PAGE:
“I have been crying for so long, feeling alone and hopeless, wondering why I do not have a brother who would hold me in his arms and make me feel safe; a brother to whom I recount the injustice, oppression and prolonged beatings with batons and sticks I have endured, as if I were not a human being. I would tell him how I have become an old soul in a young body,” wrote Istabrak Baraka, 17, her last words before she was beaten to death by her husband on June 16 in the Gaza Strip.
Baraka, who was three months pregnant, was preparing to take her high school graduation exams when her husband killed her.
The day of her death, police also announced that a woman in her 40s had been killed by her brothers in a dispute over inheritance. On May 23, police officers found the body of a 16-year-old girl buried by a side street in Jabalia, 15 days after she was reported missing. An investigation revealed that she had been killed by her father.
An average of 22 women were lost to domestic violence in the West Bank and the Gaza Strip every year from 2012 to 2019, according to the Palestinian Center for Policy Research and Strategic Studies. The number shot up to 38 in 2020, when the COVID-19 pandemic forced people to stay home, according to the Women's Center for Legal Aid and Counseling. Six women have died from domestic violence so far this year, including one in the West Bank and five in the Gaza Strip, according to the Palestinian Center for Human Rights.
The data shows that the victims had diverse social statuses and were killed in many different ways. The common denominator is that they are all subjected to physical and psychological abuse.
Palestinian women live with outdated laws dating back to the Ottoman, British, Jordanian and Egyptian eras that many argue are no longer relevant in 2021. Palestine has joined several international agreements on women's rights in the past decade, including the UN Convention on the Elimination of All Forms of Discrimination against Women in 2014.
The Jordanian Personal Status Law is in force in the West Bank, and the Family Protection Law holds in the Gaza Strip. Critics say provisions of it are discriminatory against women despite amendments promoting equality. Meanwhile, the judiciary in Gaza continues to issue lighter or mitigated penalties against the abusers.
Nadia Abu Nahla, director of the Women's Affairs Technical Committee's Gaza branch, spoke to Al-Monitor about the main reasons behind the rise in the killings of women in the Palestinian territories. She said that the sexist mentality at home, in the community and in the political system is one of the main reasons behind the multiple forms of violence against women. She added that the killings of women in recent years do not amount to “honor crimes;” rather they are linked to disputes over inheritance, individual freedoms of women, or family disputes due to harsh living conditions, she said.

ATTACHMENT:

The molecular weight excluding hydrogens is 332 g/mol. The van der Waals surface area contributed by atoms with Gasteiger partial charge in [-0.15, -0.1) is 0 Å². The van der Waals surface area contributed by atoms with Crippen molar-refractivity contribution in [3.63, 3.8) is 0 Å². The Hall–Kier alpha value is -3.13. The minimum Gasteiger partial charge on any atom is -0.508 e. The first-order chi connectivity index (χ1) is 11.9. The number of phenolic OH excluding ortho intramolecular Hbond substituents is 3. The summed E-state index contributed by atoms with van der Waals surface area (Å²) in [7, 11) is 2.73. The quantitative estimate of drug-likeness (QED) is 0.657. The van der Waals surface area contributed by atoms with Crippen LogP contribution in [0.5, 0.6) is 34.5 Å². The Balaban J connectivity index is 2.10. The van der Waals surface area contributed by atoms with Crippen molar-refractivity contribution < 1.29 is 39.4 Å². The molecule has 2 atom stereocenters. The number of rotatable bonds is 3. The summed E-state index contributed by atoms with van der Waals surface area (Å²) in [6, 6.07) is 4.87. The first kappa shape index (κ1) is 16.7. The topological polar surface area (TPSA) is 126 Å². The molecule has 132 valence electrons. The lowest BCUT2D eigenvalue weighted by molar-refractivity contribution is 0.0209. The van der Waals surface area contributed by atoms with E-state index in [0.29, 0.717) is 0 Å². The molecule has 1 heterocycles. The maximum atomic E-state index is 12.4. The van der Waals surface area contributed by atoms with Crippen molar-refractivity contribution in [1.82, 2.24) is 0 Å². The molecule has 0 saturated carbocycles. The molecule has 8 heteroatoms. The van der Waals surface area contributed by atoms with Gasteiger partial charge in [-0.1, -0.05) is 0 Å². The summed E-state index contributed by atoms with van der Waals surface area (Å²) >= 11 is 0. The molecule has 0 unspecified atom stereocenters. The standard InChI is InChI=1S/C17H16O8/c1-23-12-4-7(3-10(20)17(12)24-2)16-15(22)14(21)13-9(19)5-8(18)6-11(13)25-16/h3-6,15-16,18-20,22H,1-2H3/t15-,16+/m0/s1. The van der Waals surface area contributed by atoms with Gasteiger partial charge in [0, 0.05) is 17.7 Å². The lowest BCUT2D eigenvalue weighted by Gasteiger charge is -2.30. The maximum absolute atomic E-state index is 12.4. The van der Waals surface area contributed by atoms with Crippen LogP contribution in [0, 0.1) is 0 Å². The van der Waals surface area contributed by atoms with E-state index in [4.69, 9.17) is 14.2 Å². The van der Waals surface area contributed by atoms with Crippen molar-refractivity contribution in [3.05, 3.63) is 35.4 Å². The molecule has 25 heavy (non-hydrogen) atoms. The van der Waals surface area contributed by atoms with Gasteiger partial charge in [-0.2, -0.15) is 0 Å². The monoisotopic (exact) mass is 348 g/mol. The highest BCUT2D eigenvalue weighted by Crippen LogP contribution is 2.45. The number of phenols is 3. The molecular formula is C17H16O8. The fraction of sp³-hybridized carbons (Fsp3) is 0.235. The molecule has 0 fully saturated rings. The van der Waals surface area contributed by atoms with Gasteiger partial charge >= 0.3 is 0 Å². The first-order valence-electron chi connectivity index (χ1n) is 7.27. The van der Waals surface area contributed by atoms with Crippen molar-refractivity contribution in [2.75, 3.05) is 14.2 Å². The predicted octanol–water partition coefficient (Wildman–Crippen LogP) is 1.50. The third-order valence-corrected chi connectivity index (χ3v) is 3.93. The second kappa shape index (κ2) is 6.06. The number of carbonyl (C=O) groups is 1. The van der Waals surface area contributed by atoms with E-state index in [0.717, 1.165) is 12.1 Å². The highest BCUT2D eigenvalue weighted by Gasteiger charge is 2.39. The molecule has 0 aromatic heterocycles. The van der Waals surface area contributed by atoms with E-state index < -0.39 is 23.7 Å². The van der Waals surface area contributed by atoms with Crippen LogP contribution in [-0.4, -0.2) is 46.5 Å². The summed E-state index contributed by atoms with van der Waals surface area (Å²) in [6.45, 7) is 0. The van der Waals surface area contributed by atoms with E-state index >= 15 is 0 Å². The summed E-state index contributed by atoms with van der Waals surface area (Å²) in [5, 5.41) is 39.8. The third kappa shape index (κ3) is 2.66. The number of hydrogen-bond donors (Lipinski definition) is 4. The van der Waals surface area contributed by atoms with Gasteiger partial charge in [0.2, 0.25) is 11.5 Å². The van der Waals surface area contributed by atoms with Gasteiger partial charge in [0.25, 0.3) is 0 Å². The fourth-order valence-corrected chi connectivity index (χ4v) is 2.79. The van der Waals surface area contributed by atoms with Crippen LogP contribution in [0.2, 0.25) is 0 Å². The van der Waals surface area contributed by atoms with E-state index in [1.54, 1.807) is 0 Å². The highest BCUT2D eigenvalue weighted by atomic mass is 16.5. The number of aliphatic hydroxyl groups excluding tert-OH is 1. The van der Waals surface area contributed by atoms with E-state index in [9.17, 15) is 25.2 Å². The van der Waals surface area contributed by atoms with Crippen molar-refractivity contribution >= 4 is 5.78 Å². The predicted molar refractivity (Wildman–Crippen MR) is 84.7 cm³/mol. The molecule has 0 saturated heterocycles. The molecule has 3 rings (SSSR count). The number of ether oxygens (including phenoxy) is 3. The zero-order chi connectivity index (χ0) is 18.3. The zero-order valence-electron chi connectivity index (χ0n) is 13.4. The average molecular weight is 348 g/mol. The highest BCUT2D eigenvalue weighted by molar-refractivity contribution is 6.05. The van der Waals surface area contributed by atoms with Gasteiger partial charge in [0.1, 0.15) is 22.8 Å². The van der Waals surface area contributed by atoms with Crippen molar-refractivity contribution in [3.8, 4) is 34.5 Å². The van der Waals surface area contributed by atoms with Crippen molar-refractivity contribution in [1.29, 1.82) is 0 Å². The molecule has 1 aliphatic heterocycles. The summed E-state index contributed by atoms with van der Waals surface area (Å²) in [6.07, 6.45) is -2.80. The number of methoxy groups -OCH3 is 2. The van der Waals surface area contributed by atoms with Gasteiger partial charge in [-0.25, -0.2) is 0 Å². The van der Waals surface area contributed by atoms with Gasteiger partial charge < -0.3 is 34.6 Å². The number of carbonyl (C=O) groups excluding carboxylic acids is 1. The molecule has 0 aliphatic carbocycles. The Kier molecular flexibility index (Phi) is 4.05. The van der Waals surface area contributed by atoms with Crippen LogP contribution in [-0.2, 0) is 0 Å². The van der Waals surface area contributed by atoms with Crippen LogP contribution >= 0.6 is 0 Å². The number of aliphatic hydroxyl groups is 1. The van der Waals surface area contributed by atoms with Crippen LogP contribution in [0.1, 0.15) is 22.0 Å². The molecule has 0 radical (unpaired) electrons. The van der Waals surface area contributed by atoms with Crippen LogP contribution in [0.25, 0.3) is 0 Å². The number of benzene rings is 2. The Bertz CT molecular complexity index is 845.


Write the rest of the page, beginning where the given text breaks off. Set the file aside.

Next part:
Abu Nahla added that the Palestinian political system, which is dominated by backward forces such as tribes, religious groups and radical factions, has failed to pass laws and adopt policies to fight violence against women.
She explained, “We, as a feminist movement, have been pressing for a law to protect families from violence for years. We prepared a draft law in this regard that was submitted to the Council of Ministers [in 2012]. The latter added amendments that did not guarantee the protection of women from gender-based violence despite our reservations and approved the draft in 2018. But the Palestinian president did not approve the law amid opposition from tribal leaders.”
“We are carrying out awareness campaigns on violence against women through legal offices in Gaza that provide psychological and social support, judicial representation and legal support.” She added that her organization received 750 complaints during the lockdown in 2020 and some 400 complaints have been submitted per month through the hotline since the beginning of this year.
Tahani Qasem, project coordinator of the Hayat Project for the Protection and Empowerment of Women and Families affiliated with the Center for Women’s Legal Research, Counseling and Protection inGaza, told Al-Monitor that the center received 500 complaints about violence against women last year and responded with psychological, social and economic support. Shelter and assistance were given in 52 cases to women whose poor economic conditions forced them to endure violence, she added.
Qasem explained that among the services the group provides are psychological, social and economic support for battered women so that they leave violent situations.
Gaza-based feminist author Hedaya Chamoun told Al-Monitor that the victims should not be reduced to numbers. Each woman who was killed has a story and her life mattered.
She said that the murder of women should become a social and moral cause not limited to women’s rights institutions, as they threaten the Palestinian social fabric that already suffers from devastating economic, political and social crises due to the Israeli occupation.